MERRILL, Wis. (WXPR) -- Lincoln has become the fifth county board in Wisconsin to ask voters about accepting federal funds for BadgerCare. The advisory referendum will be on the November ballot.
The Walker administration and the legislature declined the money to help pay for Medicaid, known in Wisconsin as BadgerCare. The money was available through the Affordable Care Act.
Kevin Kane from the pro Democratic group Citizen Action of Wisconsin says 20 counties last year asked the state to take the money, fearing the costs would be pushed down to the county level. He says the overwhelming margin the board approved the referendum vote shows it is bipartisan. "The board voted 201 that the citizens of Lincoln county should have the right to decide for themselves if Wisconsin accepts these federal funds. So we hope this is a big message to all the counties that they should be letting their citizens vote on this important issue."
When Governor Walker last year rejected the money, he said he didn't want to base Wisconsin's payments on federal money that might not be there, given the large federal budget deficit. Kane says many counties have an existing social services infrastructure that will feel the crunch. "The whole idea on the health care law was that many of the citizens that they currently cover would be covered by BadgerCare and the Affordable Healthcare Act. And by the state rejecting these federal funds, amounting to about a million dollars a day, it's going to push these costs back on the counties."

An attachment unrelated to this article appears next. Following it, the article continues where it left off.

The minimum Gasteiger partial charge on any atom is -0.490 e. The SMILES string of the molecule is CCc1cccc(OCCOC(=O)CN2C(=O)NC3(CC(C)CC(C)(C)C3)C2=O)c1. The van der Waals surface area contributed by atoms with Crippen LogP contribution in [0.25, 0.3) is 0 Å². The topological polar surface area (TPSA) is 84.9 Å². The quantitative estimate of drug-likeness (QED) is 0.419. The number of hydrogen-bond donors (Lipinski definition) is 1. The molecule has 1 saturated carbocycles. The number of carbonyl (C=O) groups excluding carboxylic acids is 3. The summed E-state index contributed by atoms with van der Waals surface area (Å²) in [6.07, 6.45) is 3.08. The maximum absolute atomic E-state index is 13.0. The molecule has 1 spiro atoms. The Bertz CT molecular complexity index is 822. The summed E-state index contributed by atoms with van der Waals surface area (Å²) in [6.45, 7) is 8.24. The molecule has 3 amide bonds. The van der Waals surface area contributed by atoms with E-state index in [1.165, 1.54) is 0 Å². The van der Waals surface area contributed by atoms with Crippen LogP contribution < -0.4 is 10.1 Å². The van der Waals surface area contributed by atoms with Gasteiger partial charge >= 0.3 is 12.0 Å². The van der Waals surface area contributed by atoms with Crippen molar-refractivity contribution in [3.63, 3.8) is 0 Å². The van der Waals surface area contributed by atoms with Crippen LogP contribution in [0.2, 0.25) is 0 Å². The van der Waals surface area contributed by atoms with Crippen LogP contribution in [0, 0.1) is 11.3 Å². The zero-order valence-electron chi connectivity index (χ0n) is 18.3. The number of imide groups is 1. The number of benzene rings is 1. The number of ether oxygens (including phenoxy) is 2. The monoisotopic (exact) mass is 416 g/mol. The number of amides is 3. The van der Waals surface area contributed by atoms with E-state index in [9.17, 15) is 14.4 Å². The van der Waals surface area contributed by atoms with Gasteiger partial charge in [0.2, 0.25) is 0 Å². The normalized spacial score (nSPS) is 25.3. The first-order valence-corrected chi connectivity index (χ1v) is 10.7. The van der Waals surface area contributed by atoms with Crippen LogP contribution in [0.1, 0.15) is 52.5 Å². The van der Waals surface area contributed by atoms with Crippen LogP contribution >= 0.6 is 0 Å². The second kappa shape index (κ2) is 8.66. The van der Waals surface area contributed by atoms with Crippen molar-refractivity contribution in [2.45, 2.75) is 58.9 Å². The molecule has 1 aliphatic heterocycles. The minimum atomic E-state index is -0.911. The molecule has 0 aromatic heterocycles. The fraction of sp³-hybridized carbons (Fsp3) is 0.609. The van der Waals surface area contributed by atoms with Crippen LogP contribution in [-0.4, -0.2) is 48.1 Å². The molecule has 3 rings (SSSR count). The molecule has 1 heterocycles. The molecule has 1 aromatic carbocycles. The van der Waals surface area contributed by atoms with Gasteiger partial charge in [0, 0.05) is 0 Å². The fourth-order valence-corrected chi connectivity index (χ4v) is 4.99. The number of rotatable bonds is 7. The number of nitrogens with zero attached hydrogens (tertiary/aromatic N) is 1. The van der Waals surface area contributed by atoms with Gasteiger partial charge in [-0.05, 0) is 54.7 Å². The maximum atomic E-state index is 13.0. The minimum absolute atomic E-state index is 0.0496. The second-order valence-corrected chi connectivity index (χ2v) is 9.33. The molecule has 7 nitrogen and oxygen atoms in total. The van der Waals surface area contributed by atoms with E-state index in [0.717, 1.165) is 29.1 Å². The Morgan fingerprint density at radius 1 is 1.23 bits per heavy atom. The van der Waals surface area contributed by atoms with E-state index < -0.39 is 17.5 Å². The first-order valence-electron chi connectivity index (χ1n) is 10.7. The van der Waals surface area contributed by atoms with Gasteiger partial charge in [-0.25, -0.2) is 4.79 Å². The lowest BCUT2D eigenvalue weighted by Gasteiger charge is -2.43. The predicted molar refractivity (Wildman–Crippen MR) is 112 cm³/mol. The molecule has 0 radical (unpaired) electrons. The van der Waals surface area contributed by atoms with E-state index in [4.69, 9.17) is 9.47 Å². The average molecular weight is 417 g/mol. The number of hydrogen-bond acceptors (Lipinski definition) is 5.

Kane says as people are forced off BadgerCare, uncompensated care costs will remain high in local hospitals and county-supported clinics, forcing cost shifting to county budgets, consumers and local businesses.
Governor Walker maintains the federal government has broken its promise to fund Medicaid before and will do again. Republican John Kasich of Ohio accepted the money, telling fellow conservatives it was Ohio money returning to Ohio.